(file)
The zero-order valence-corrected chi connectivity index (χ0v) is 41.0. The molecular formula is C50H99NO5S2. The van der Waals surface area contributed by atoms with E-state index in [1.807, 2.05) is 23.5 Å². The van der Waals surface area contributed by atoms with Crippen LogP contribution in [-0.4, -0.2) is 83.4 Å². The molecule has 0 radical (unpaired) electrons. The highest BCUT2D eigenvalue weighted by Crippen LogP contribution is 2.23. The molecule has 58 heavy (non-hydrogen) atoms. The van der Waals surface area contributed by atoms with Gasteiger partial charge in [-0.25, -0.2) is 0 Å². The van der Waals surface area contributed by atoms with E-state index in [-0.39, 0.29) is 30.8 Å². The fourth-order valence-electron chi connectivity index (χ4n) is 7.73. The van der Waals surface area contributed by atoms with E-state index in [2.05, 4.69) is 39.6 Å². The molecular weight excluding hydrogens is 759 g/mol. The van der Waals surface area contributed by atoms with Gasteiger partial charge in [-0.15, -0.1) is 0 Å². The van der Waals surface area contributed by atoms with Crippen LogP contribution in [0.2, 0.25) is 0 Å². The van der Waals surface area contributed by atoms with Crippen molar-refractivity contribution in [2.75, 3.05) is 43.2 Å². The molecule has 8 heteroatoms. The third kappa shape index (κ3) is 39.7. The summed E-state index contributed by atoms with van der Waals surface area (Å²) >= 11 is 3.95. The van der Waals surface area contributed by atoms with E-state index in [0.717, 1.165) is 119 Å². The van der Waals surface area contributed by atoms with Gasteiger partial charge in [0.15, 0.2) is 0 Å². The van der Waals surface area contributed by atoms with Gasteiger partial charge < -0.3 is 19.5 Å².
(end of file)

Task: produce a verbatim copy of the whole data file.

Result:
The zero-order valence-corrected chi connectivity index (χ0v) is 41.0. The molecular formula is C50H99NO5S2. The van der Waals surface area contributed by atoms with E-state index in [1.807, 2.05) is 23.5 Å². The van der Waals surface area contributed by atoms with Crippen LogP contribution in [-0.4, -0.2) is 83.4 Å². The molecule has 0 radical (unpaired) electrons. The highest BCUT2D eigenvalue weighted by Crippen LogP contribution is 2.23. The molecule has 58 heavy (non-hydrogen) atoms. The van der Waals surface area contributed by atoms with Gasteiger partial charge in [-0.25, -0.2) is 0 Å². The van der Waals surface area contributed by atoms with E-state index in [-0.39, 0.29) is 30.8 Å². The fourth-order valence-electron chi connectivity index (χ4n) is 7.73. The van der Waals surface area contributed by atoms with E-state index in [2.05, 4.69) is 39.6 Å². The molecular weight excluding hydrogens is 759 g/mol. The van der Waals surface area contributed by atoms with Gasteiger partial charge in [-0.15, -0.1) is 0 Å². The van der Waals surface area contributed by atoms with Crippen LogP contribution in [0.2, 0.25) is 0 Å². The van der Waals surface area contributed by atoms with Crippen molar-refractivity contribution in [2.75, 3.05) is 43.2 Å². The molecule has 8 heteroatoms. The third kappa shape index (κ3) is 39.7. The summed E-state index contributed by atoms with van der Waals surface area (Å²) >= 11 is 3.95. The van der Waals surface area contributed by atoms with E-state index in [0.717, 1.165) is 119 Å². The van der Waals surface area contributed by atoms with Gasteiger partial charge in [0.15, 0.2) is 0 Å². The van der Waals surface area contributed by atoms with Gasteiger partial charge < -0.3 is 19.5 Å².